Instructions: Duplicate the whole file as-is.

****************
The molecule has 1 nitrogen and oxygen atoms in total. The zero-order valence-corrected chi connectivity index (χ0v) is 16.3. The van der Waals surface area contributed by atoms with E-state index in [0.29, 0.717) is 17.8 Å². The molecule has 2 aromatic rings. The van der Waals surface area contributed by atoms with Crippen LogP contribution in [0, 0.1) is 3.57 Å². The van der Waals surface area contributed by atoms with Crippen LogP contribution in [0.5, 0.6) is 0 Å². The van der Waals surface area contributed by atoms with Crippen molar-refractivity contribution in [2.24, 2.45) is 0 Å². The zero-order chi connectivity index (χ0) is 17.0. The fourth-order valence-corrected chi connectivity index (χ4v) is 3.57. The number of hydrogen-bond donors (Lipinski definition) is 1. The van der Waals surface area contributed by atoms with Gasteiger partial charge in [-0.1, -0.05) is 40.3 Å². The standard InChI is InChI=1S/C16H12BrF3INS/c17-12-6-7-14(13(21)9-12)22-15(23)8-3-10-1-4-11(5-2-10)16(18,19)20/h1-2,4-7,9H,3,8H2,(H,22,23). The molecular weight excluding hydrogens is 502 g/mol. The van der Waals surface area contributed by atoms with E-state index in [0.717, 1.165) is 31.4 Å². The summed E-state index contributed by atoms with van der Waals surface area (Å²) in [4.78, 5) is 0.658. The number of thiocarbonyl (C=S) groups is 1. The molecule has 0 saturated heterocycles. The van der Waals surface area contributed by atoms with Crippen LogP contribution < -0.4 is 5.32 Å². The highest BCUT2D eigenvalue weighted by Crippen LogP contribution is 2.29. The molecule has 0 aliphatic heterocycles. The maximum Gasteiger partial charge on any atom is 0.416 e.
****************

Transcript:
The molecule has 1 nitrogen and oxygen atoms in total. The zero-order valence-corrected chi connectivity index (χ0v) is 16.3. The van der Waals surface area contributed by atoms with E-state index in [0.29, 0.717) is 17.8 Å². The molecule has 2 aromatic rings. The van der Waals surface area contributed by atoms with Crippen LogP contribution in [0, 0.1) is 3.57 Å². The van der Waals surface area contributed by atoms with Crippen LogP contribution in [0.5, 0.6) is 0 Å². The van der Waals surface area contributed by atoms with Crippen molar-refractivity contribution in [2.24, 2.45) is 0 Å². The zero-order chi connectivity index (χ0) is 17.0. The fourth-order valence-corrected chi connectivity index (χ4v) is 3.57. The number of hydrogen-bond donors (Lipinski definition) is 1. The van der Waals surface area contributed by atoms with Gasteiger partial charge in [-0.1, -0.05) is 40.3 Å². The standard InChI is InChI=1S/C16H12BrF3INS/c17-12-6-7-14(13(21)9-12)22-15(23)8-3-10-1-4-11(5-2-10)16(18,19)20/h1-2,4-7,9H,3,8H2,(H,22,23). The molecular weight excluding hydrogens is 502 g/mol. The van der Waals surface area contributed by atoms with E-state index in [0.717, 1.165) is 31.4 Å². The summed E-state index contributed by atoms with van der Waals surface area (Å²) in [4.78, 5) is 0.658. The number of thiocarbonyl (C=S) groups is 1. The molecule has 0 saturated heterocycles. The van der Waals surface area contributed by atoms with Crippen LogP contribution < -0.4 is 5.32 Å². The highest BCUT2D eigenvalue weighted by Crippen LogP contribution is 2.29. The molecule has 0 aliphatic heterocycles. The maximum Gasteiger partial charge on any atom is 0.416 e.